To get it working on AWS I ended up doing what I needed to do by spawning a VM with an off the shelf AMI, attaching a second disk, dd-ing my image on, and then capturing that as an AMI. (I'm kind of annoyed that I couldn't find a proper API for this, but maybe I'm not looking in the right place. Their import tools all want to understand things about your image and mess with it, and I just wanted to send them a flat disk image.) This process was an annoying enough slow down for testing that I ended up making an image that would boot up just enough to get networking up, then fetch the real image from S3 based on directions in user-data, over-write itself, and reboot. If going with newer AWS instance types, don't forget to include their kernel modules, and have fun debugging when it doesn't boot :)


Yes, Buildroot comes with a bunch of configs you can use to build images that run on x86_64 and qemu.

'make list-defconfigs' will list everything that is available

The A/B update thing typically works by having two disk partitions and then using your boot loader to switch between them and only updating one or the other. You can probably write a u-boot script to track failed boots and switch between images or something like that though I've never ventured down that road.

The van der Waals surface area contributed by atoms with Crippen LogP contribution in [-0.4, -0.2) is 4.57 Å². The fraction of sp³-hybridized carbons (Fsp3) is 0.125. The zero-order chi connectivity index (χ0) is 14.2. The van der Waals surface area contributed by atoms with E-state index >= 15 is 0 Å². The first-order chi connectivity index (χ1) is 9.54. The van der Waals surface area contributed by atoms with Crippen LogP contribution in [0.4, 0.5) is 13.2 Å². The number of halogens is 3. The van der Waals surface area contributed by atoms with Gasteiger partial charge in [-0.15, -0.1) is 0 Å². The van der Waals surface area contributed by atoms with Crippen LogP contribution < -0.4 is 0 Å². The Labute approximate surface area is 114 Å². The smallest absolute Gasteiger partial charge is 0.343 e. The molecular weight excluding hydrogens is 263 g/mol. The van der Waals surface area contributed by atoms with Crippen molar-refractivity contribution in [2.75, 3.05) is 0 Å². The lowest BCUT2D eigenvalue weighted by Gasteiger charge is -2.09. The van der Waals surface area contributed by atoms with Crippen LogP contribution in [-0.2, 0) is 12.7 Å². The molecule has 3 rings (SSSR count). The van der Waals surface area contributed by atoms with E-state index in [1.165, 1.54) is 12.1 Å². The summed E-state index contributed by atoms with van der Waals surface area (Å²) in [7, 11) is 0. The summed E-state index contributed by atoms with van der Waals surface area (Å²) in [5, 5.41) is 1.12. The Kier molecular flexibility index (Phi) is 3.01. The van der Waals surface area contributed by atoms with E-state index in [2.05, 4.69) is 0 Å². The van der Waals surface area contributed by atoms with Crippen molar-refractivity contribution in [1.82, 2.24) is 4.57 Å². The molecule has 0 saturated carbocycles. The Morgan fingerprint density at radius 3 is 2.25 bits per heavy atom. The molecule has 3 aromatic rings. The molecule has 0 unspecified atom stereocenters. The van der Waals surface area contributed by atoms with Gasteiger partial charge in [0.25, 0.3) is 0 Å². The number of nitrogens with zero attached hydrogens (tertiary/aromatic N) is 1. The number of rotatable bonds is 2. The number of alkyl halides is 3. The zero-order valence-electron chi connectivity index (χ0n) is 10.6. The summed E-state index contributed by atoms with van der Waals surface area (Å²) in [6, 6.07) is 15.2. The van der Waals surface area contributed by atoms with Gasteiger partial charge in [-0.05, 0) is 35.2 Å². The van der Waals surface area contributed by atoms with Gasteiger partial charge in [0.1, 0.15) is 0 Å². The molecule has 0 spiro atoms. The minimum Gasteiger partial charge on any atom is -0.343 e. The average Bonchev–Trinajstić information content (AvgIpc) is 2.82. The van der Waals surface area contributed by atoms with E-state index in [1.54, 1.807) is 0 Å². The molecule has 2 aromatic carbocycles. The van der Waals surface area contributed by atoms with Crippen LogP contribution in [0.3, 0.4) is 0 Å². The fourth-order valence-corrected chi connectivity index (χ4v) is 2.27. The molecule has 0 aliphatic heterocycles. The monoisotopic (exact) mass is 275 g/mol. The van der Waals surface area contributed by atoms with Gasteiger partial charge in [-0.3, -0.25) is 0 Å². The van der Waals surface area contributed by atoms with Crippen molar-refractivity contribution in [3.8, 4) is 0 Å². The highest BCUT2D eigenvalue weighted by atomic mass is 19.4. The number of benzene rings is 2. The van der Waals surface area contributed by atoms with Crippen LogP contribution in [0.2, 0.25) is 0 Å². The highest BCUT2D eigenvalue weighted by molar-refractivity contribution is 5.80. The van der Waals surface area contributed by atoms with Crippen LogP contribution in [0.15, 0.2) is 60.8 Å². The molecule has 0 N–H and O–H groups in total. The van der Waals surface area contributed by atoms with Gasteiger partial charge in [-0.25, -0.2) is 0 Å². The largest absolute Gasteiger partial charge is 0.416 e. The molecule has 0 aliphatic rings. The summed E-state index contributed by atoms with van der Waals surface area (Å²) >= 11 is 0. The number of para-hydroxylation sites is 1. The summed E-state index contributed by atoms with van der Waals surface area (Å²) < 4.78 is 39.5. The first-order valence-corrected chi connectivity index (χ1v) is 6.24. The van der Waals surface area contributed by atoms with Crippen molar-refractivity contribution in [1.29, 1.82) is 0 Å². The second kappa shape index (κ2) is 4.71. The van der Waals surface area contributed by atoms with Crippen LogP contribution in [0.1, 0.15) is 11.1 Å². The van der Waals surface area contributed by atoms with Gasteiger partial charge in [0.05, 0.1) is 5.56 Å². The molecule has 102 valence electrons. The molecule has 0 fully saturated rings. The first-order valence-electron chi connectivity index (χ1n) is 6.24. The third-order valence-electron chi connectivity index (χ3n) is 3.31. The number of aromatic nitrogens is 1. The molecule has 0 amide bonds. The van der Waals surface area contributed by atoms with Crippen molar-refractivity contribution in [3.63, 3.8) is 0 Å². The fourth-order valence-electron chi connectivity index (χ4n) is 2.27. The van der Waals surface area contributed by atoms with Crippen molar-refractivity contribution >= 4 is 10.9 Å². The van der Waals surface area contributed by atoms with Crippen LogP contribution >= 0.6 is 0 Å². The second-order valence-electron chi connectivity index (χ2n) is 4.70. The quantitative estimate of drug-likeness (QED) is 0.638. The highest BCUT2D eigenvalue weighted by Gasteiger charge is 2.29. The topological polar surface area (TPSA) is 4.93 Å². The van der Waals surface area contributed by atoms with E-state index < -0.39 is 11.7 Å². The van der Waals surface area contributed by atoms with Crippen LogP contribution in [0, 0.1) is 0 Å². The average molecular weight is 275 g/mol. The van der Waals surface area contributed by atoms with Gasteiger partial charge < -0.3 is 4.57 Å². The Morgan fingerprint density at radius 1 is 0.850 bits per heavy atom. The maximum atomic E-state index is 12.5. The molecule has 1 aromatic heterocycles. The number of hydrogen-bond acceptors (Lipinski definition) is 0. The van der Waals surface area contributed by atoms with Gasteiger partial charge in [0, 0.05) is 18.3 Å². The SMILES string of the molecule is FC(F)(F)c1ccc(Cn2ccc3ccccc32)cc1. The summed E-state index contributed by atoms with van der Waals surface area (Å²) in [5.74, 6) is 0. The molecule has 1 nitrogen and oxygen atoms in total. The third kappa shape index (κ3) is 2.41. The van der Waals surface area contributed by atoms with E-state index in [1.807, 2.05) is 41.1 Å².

buildroot has defconfigs for building uefi or bios images capable of booting on most any hypervisor. you can easily extend them.

you can also easily strip them down and get itty bitty tarballs suitable for import as a docker container images

https://github.com/br-containers/br-containers


Standing ovation! This is a decade's worth of knowledge in a single article. I'll be forwarding this one to coworkers and acquaintances when they ask about how to do this kind of stuff.

I can understand why the author focuses on cheap entry-level parts. It's cheap and it's fun. He also kind of dismisses the major SOMs for this reason so maybe there can be a more comprehensive review of those (I build almost exclusively with these), but that's probably out of his view.

Going with a mystery AllWinner part is really compelling, but I can't go into production (with a 5+ year expected run lifetime) on that.


Just out of curiosity, in your opinion, which are the major SOMs that you would consider for a 5+ year expected run lifetime?

If product lifetime is a concern, it's important to pick a vendor that guarantees product availability through a certain date. Either that, or you need to be prepared to do a lifetime buy of all of the parts you'll ever need when the EOL is announced.

Companies like NXP will guarantee certain parts for at least 10 years after launch date. Search for 'i.MX' on this page to see their date guarantees: https://www.nxp.com/products/product-information/product-lon...


It’s two-pronged. You need to find a chip line that has manufacturer guarantees for a long span, then a SOM integrator that will also guarantee a time span using that part.

I’ve been happy with NXP (Freescale) for the former, obviously being a large automotive supplier has a benefit.